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Sunday, November 7, 1999
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Soups with body and soul

Originally, soup was not served the way it is today. It was considered a basic food and was considered a meal in itself. These were mostly filling soups which had almost anything and everything on hand added to them, vegetables, meat you name it and it went in, says Harkiran Sodhi.

SOUPS are an ideal way to start the meal with, particularly in the winters. It isn’t just the fact that it’s cold outside and a hot bowl of soup feels great, it’s also because the winter vegetables are so much more interesting and give you a larger scope to create different flavoured soups. Cold soups in summer of course can be just as delicious but keeping the coming season in mind, we are concentrating on the hot soup varieties for the moment.

Originally soup was not served the way it is today. It was considered a basic sustenance and was considered a meal in itself. These were mostly hearty, filling soups which had almost anything and everything on hand added to them, vegetables, meat — you name it and it went in. Eaten with fresh bread these soups more than sufficed as an entire meal in themselves.

Soups have been very popular as a form of nourishmentAs sophisticated dining concepts and eating at restaurants became popular the lighter and more subtle flavoured soups started making an appearance. These soups isolated ingredients and started using just a few ingredients to make each soup different in flavour and texture to the next.

Soups have been very popular as a form of nourishment for the sickly, convalescing or the elderly as these are easy to digest and give the body all the nourishment that is needed by it.

Most people feel that stock is an essential ingredient to making a good soup. This is not entirely correct as delicious soups can be prepared with out using any stock whatsoever. It is always better to keep some homemade stock handy in the fridge as it saves time in making soup when you are in a hurry.

Soup cubes are also an alternative used by many. These are certainly good to get you out of times when you are in a hurry and don’t have time to make stock, but they do tend to be extra salty in flavour as well as give the same monotonous flavour to the food. Also soup cubes that contain monosodium glutamate are not very good for your health in the long run and it is better to try to stay with the healthier option of cooking. Stock used in the West is often meat or chicken based, but it need not always be so. An excellent stock can be prepared using vegetables as well. This stock in fact is healthier as it contains less fat than that of stock made with chicken.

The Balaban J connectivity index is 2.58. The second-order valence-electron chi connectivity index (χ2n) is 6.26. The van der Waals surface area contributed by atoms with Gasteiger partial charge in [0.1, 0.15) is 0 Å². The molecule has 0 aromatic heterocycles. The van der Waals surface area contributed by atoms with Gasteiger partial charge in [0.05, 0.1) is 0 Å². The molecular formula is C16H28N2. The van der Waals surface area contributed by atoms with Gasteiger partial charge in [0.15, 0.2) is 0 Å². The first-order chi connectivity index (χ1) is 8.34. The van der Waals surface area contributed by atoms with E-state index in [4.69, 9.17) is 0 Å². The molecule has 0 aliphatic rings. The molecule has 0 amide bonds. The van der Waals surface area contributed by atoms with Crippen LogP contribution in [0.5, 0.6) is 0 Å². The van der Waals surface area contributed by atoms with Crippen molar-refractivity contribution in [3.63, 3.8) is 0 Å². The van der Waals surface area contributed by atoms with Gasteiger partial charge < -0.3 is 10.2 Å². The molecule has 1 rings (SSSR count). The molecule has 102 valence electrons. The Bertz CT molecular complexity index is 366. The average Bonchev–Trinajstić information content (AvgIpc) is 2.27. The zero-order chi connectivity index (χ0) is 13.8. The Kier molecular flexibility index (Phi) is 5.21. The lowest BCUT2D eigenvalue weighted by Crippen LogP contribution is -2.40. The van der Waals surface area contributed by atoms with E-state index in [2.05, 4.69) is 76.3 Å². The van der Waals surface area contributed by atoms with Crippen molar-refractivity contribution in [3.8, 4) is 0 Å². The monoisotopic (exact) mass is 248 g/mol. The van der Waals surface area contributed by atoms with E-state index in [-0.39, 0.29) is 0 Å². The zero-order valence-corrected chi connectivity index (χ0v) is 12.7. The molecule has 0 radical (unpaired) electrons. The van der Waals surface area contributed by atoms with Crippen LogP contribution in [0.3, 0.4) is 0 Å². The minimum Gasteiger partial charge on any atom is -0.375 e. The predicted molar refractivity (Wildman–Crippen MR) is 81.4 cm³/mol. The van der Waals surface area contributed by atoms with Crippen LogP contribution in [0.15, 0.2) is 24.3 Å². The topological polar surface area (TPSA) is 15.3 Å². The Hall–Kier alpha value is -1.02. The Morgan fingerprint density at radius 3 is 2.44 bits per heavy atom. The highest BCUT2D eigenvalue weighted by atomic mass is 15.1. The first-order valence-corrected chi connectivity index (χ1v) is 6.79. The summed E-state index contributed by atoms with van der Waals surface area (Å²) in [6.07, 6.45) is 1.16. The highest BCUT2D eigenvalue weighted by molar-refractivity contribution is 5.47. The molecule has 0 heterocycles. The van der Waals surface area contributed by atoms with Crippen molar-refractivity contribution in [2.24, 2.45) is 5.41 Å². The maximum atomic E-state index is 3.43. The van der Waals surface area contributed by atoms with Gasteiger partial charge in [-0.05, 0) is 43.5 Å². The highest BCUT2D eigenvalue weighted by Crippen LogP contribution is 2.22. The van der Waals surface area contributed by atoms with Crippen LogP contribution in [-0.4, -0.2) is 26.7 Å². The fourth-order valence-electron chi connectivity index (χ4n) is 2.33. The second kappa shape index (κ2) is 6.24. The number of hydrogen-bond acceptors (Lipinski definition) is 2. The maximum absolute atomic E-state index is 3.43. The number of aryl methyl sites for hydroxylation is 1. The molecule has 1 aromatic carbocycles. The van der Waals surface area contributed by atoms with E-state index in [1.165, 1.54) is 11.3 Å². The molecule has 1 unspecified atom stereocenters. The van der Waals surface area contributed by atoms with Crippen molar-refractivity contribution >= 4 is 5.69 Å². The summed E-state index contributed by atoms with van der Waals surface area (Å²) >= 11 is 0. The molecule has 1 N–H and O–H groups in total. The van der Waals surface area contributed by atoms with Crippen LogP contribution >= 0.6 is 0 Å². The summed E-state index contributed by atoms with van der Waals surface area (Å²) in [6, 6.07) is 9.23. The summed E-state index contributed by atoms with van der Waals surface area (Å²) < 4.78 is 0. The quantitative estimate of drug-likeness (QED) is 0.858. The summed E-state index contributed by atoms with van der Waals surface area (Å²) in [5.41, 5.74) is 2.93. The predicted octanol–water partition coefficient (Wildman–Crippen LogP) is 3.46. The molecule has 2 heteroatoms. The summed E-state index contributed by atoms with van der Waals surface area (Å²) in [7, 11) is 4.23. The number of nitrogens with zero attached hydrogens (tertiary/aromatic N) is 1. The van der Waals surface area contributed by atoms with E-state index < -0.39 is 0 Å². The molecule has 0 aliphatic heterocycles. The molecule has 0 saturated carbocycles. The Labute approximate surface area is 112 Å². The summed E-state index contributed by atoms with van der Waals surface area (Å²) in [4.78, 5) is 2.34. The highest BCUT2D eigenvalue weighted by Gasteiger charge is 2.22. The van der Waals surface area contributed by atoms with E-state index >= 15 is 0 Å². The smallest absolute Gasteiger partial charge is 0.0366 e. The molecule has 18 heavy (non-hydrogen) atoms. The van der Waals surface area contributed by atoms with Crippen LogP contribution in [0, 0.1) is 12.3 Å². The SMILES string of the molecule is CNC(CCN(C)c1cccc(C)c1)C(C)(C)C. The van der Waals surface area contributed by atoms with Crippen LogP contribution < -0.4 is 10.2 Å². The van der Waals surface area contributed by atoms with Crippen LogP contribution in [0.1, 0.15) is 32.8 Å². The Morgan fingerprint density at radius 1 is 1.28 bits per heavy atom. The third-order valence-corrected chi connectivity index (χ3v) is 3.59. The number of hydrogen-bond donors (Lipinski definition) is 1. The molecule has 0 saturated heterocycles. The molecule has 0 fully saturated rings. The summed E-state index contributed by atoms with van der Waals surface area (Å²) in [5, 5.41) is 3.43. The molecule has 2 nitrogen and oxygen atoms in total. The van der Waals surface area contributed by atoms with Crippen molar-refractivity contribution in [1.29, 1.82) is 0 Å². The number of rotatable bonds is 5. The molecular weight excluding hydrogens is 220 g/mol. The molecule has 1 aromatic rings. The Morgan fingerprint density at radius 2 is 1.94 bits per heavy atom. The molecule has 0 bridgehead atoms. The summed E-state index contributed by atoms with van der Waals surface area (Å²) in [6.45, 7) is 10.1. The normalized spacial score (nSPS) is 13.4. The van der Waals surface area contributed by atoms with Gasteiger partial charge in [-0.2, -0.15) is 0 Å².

To make vegetable stock at home


1/2 cup cabbage chopped

4-5 medium sized carrots chopped

Half a head of cauliflower chopped

2 small spring onions with stems chopped

As an option you can use a few stalks of celery chopped as well if you like the flavour.

Boil all the vegetables in a saucepan for 20-25 minutes with 10 cups of water on a medium flame. Once they are boiled you can pour out all the liquid leaving the vegetables to be used elsewhere. This should give you about 8 cups of vegetable stock.

To make chicken stock


500 gms chicken (you can use those bits of the chicken here that are usually wasted like the back, wings, neck etc.)

6 cups of water

1 teaspoon salt

1 carrot cut into biggish pieces

1 onion chopped roughly

1/2 teaspoon of whole black peppers

Put all the ingredients into a pan and place on the fire and cook for about 1/2 an hour. Let the mixture cool and then strain it out, removing all the solid pieces of carrot and chicken etc, only allowing the soup bit through.

You can refrigerate this and use it when needed though it is better not to keep it for more than a week if possible. For those on a diet you can remove the fat on the top of the chicken stock once it has been refrigerated as then it will rise to the surface and harden once it cools.

Soups can be divided into many categories. Consomme or clear soups, cream soups, fish soups, pulse soups, hearty soups, quick soups, cold soups to name a few. Clear soups have a thin watery base which traditionally was made from fat free bouillon (this could be meat or chicken) and often egg whites. These soups have a more delicate and subtle flavour and are very good low calorie food options.

Cream soups are essentially those which have vegetables that have been pureed as a base which gives the soup a creamy, thick texture. These have a lot more body, and flavour than the clear soups and are more filling as well. Fish soups have been separated as in France these are a speciality, particularly the bouillabaisse and are also noteworthy for the nutritious value they have.

Pulse soups are made from different types of dals and even peas come into this category. These are again very healthy soups and if made correctly can be perfect for those on a diet.

Quick soups are soups that can be made in a very short while and hearty soups suffice as a meal by themselves. Cold soups are ideal for hot summer days and are delightfully refreshing. Exotic soups is another category which would have soups of different regions, like Chinese soups, Thai soups, and Indian soups.

Soups are also the best way of making your fussy child eat all the needed vegetables and pulses So this winter get set to serve your family a variety of soups, whether it’s for a formal party or a relaxed Sunday night dinner.Back

This feature was published on October 31, 1999

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